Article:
Obituary: Professor Valerie Pitt

 

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The Independent Culture

VALERIE PITT was one of the most astute, perceptive, entertaining, and, when she wanted to be - which was much of the time - devastating figures of the late-20th-century Church of England, a church with which she had a long and turbulent relationship of disloyal faithfulness. Drawn to Anglicanism by its theological potential rather than its culture, she once wrote that its spiritual life was "carefully insulated from the world in which coal is mined and lemon meringue pie is made . . . Betjeman is only too justly its poet."

Her theological position is perhaps best described as one of "radical orthodoxy", a term which only came into fashion in Cambridge as she was dying. Her theological and spiritual mentors were Austin Farrer, Gordon Phillips, Michael Ramsey, and her dear friend Percy Coleman who had been her confessor for over 50 years.

Born in 1925 in Peckham, the eldest of six children, Valerie Pitt was part of a working-class family with strong socialist convictions. One of her grandfathers was active in the Amalgamated Engineering Union, while the other helped to lead the Bakers Union and addressed the bakers' strike in Trafalgar Square in 1913.

After school in Camberwell, she went to St Hugh's College, Oxford, in 1943 to read English; and there, having been secretary of the Socratic Society, she was received into the Anglican Church. Her BLitt dissertation was on the roots of Shelley's philosophy, and she wrote her only major published work, on Lord Tennyson, Tennyson Laureate (1962).

After four years lecturing at Cardiff, in 1953 she became a Fellow of Newnham College, Cambridge, but in 1958 returned to London, where she became a lecturer at Woolwich Polytechnic, an institution which was to be her academic home, under its various identities as Thames Polytechnic and the University of Greenwich, for almost 30 years. She was head of the Department of Liberal Studies and later of the School of Humanities, becoming one of the first "polytechnic professors" shortly after her retirement.

It was the 1950s monthly journal Prism, the organ of a new breed of progressive Anglo-Catholics, sometimes called the "angry young Anglicans", which made Valerie Pitt's name well-known in radical church circles. Her Prism pamphlet The Church Commissioners for England (1967) was one of the earliest critiques of that curious body, while her satirical reflection on the cliche-ridden and patronising style of the 1958 Lambeth Conference, published in November 1958, is still relevant today.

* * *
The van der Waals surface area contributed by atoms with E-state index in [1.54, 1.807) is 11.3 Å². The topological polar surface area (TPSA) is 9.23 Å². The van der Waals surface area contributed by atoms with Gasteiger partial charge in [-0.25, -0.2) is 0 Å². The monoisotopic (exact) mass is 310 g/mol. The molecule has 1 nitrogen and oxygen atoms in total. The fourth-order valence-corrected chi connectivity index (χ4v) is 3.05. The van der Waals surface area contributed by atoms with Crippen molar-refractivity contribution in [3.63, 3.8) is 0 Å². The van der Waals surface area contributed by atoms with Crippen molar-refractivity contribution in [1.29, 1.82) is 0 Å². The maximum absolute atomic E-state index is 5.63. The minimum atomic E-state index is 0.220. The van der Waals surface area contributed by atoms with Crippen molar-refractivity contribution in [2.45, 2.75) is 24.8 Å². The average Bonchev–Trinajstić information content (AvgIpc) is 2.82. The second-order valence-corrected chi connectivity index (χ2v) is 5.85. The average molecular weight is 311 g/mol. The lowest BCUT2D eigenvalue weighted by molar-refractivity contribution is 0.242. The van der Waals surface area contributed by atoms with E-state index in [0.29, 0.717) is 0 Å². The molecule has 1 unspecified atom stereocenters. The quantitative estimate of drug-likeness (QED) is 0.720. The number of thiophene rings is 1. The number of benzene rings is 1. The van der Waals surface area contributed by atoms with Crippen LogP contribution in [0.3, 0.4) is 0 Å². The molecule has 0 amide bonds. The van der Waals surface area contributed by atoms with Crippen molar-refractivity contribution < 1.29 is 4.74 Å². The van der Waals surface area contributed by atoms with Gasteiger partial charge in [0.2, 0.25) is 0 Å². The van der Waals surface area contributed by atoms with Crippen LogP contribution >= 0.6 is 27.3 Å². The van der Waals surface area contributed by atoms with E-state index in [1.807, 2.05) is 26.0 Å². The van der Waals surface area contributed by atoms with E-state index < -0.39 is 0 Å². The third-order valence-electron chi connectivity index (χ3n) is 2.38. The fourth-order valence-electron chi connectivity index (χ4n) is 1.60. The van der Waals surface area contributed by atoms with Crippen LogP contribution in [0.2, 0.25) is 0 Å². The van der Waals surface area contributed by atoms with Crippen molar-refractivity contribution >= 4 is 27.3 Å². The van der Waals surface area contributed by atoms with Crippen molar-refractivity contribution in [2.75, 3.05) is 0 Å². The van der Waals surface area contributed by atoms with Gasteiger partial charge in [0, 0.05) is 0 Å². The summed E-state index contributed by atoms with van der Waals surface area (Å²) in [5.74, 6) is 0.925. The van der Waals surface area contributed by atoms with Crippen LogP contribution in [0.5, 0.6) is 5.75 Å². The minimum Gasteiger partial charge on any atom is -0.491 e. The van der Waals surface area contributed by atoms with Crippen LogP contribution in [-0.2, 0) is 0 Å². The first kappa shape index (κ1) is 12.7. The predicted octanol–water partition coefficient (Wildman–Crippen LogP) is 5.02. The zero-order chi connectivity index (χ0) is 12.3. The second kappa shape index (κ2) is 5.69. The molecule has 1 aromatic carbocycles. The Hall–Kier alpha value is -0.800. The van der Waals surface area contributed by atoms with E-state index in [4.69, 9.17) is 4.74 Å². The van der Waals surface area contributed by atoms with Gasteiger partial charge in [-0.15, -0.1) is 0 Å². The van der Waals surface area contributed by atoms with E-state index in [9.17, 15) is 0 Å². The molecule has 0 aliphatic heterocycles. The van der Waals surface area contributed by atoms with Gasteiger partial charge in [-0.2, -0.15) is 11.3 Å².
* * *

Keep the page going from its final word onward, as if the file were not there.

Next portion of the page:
In 1965 she was elected to the Church Assembly (the precursor of the General Synod), where, on 29 June 1967, she introduced a resolution calling for the admission of women to holy orders, a critical resolution which was not to see its fulfilment for many years. Her spontaneous speeches were awaited with delight and anticipation in that somewhat dreary body.

On one occasion when Gervase Duffield, a right-wing evangelical, was warning of the existence of a sinister and "well-organised faction" which was seeking to bring about disestablishment, Valerie Pitt arose and asked for the name and address of the secretary so she could join it. It was in fact as a result of her membership of the commission on church and state (the Chadwick Commission) of 1970 that she became widely known in the Church. Her "memorandum of dissent", in which she argued the case for disestablishment, remains one of the formative documents in this continuing debate.

She could be a formidable member of any audience. On one occasion, in a south London church where a clergyman was using his sermon to defend the British nuclear deterrent, she suddenly rose, and announced to the electrified congregation: "Reverend Father, I do not propose to stay in this church and witness the misuse of this Christian pulpit for the promotion of militarism. I shall now leave the church, and the churchwardens will kindly inform me when the Mass resumes." The preacher was so taken aback that he lost the thread of his sermon and retired in confusion as Pitt was escorted back to her pew.

She was deeply hurt by the behaviour of some of the overseas bishops at the Lambeth Conference of 1998 and wrote a letter to the Church Times, asking "Can I myself - could any decent person - remain in the kind of church that [was] displayed to us? Do I want to?" Yet Valerie Pitt remained a woman of profound Christian faith, even if increasingly discontented with what she took to be the trivialising, the shallowness and the lack of serious thinking and debate in the Church of England.

Kenneth Leech

Valerie Joan Pitt, English scholar: born London 14 February 1925; Fellow, Newnham College, Cambridge 1953-58; Lecturer in Humanities, Woolwich Polytechnic (from 1970 Thames Polytechnic) 1958-62, Senior Lecturer 1962-66, Principal Lecturer in charge of humanities 1966-71, Head, School of Humanities 1971- 86, Professor 1987; died London 4 January 1999.

In an earlier version of the above obituary we referred to the "late" Gervase Duffield.  We are pleased to report that in fact he is not late - nor was he at the time of original publication.  Update posted: 10 January 2012, following contact by Mr Duffield, who tells us he remains active in public life, both civil and ecclesiastical.

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